In the time it has taken me to write this, the police have been called to my neighbors’ apartment following a domestic dispute—a good reminder that most violence against women happens behind closed doors, and not at the hands of strangers. As my friend and fellow writer Collier Meyerson pointed out on Facebook, according to the Rape, Abuse & Incest National Network (RAINN), “approximately 2/3 of rapes were committed by someone known to victim. 73% of sexual assaults were perpetrated by a non-stranger.” Is trying to cast a net over street harassers the best use of activist energy?
None of this is meant to negate the problem of street harassment, which, it bears repeating, is committed by men of all backgrounds, all over the damn place. Among other things, it angers me that it is a rite of passage for girls growing up in the city. And putting aside the obvious fact that most women (like most men) would be perfectly glad to walk around without drive-by salutations from strangers, the truth is, yes, even “hello” can feel like an unwelcome demand depending on an infinite array of variables—the speaker, the tone, the follow-up, the hour, or the mood one happens to be in on a given city block on a particular day. And, of course, depending on what a woman has lived through until that point.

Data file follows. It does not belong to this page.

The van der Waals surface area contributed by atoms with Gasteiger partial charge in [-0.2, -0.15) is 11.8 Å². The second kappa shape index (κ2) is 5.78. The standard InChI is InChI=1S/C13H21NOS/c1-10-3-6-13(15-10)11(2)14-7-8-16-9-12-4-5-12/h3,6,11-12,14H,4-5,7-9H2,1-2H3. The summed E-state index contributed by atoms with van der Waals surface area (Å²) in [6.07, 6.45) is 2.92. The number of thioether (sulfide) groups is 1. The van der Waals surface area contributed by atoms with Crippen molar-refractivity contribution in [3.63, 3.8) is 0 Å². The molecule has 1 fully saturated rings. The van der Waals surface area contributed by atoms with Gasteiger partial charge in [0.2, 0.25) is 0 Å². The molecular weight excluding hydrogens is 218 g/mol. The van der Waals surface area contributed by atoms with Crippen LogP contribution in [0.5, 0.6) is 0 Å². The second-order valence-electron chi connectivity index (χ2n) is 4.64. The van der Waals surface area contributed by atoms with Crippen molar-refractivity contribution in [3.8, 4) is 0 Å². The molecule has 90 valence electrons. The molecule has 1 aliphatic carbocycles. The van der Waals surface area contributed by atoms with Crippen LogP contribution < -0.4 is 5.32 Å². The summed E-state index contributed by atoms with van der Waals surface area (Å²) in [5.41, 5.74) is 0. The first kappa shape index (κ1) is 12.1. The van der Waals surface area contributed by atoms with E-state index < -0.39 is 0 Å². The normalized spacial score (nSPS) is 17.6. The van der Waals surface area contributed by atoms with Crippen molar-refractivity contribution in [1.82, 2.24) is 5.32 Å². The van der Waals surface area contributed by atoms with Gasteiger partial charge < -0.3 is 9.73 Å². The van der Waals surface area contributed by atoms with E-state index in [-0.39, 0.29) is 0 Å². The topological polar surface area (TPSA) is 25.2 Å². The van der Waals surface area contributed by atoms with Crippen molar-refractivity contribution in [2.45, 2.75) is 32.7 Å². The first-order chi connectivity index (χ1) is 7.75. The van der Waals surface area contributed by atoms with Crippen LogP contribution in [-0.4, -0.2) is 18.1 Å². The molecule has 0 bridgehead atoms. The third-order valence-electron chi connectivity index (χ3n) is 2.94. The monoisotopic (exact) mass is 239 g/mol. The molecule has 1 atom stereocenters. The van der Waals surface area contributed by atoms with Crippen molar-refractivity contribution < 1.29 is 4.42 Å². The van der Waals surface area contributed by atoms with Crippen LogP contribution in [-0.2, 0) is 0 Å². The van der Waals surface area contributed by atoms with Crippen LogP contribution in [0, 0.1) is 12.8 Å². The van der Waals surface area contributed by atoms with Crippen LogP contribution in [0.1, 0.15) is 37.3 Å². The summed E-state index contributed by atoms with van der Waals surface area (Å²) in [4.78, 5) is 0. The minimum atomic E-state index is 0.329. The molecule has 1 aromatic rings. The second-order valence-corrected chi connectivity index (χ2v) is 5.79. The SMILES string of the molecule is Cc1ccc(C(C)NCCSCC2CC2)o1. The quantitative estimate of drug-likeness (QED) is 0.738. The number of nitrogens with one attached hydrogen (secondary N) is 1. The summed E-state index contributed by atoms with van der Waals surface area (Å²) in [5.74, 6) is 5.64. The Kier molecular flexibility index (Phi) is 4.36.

Which brings us back to the problem with criminalization. In a place as diverse and populous as New York, such interactions are so ubiquitous and so subjective that what one woman considers threatening may well be shrugged off by another. It would be hard to imagine a more sweeping way to invite and reinforce racist notions of criminality than by telling people that every unwanted intrusion in public is a potential crime. To suggest that this is a serious solution to street harassment is condescending and counterproductive—and legitimizes a criminal justice system that commits violence against women every day.
*Author’s Note: This post is the product of a Twitter exchange with attorneys and blawggers including @ScottGreenfield and @bmaz, whose responses to the Room For Debate series can be read here and here respectively.